After more than a year of working from home, the Goodmans intellectual property litigation team has had its share of virtual hearings and trials. We have rounded-up our top 5 tips for ensuring your next virtual hearing goes as smoothly as possible.
Equipment and boardroom setup – If restrictions allow for it, recreate the courtroom experience in a very large boardroom at your office. Use a high quality camera, a microphone, speakers, a podium, a large screen and proper lighting. Set up individual workstations with monitors for members of your team. It is very important to do a test run before-hand, and to have a headset and microphone available if the sound quality needs to be improved. Having spare equipment on hand is also recommended in the event of equipment malfunctions or glitches.
Screen sharing – The individual responsible for screen sharing should know what documents, and which lines/paragraphs of the documents the speaker may want to view on the screen. These documents should be readily available and neatly organized. Multiple monitors are a must for the screen-sharer. Real-time highlighting of the relevant lines/paragraphs on the screen is helpful to orient the viewers.
In the Federal Court, if the parties are using the Court’s eTrial Toolkit, ensure that the documents are uploaded ahead of time and that you can provide the “FC” number to opposing counsel.
Expert witnesses – Do a test run with your witnesses to optimize their equipment set-ups, and encourage the witnesses to have multiple monitors and a headset with a microphone. If possible, send a spare camera or computer/tablet with camera and microphone capabilities so that the witness has back-up equipment.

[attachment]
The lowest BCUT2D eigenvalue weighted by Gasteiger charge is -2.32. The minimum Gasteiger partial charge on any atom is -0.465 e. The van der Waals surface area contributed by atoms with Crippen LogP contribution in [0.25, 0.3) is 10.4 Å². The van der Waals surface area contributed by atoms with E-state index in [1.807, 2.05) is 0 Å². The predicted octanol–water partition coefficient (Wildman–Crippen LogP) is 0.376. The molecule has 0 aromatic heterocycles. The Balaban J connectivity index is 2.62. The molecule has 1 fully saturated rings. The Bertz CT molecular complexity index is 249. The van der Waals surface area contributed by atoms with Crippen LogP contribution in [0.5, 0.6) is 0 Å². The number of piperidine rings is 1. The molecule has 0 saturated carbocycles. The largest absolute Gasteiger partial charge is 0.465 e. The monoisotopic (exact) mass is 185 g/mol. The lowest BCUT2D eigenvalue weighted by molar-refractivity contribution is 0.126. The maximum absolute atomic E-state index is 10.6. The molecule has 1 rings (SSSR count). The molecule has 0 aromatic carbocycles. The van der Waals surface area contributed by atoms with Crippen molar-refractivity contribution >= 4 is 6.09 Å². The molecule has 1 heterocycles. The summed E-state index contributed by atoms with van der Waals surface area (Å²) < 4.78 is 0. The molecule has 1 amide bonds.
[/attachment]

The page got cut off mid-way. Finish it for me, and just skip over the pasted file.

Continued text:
If permitted, send a clean paper copy of the expert’s own report for use during their testimony.
Documents for cross-examination – Send a password-protected folder containing the documents that you may want to discuss during cross-examination, by email, to the witness ahead of time with instructions to download the materials but to not open or view them. Ask for confirmation that the witness has downloaded the materials prior to their testimony.
Be flexible – Start and end times may need to be varied if the Court, counsel and witnesses are in different time zones. Parties may encounter difficulties with internet connections or interruptions that are beyond their control.
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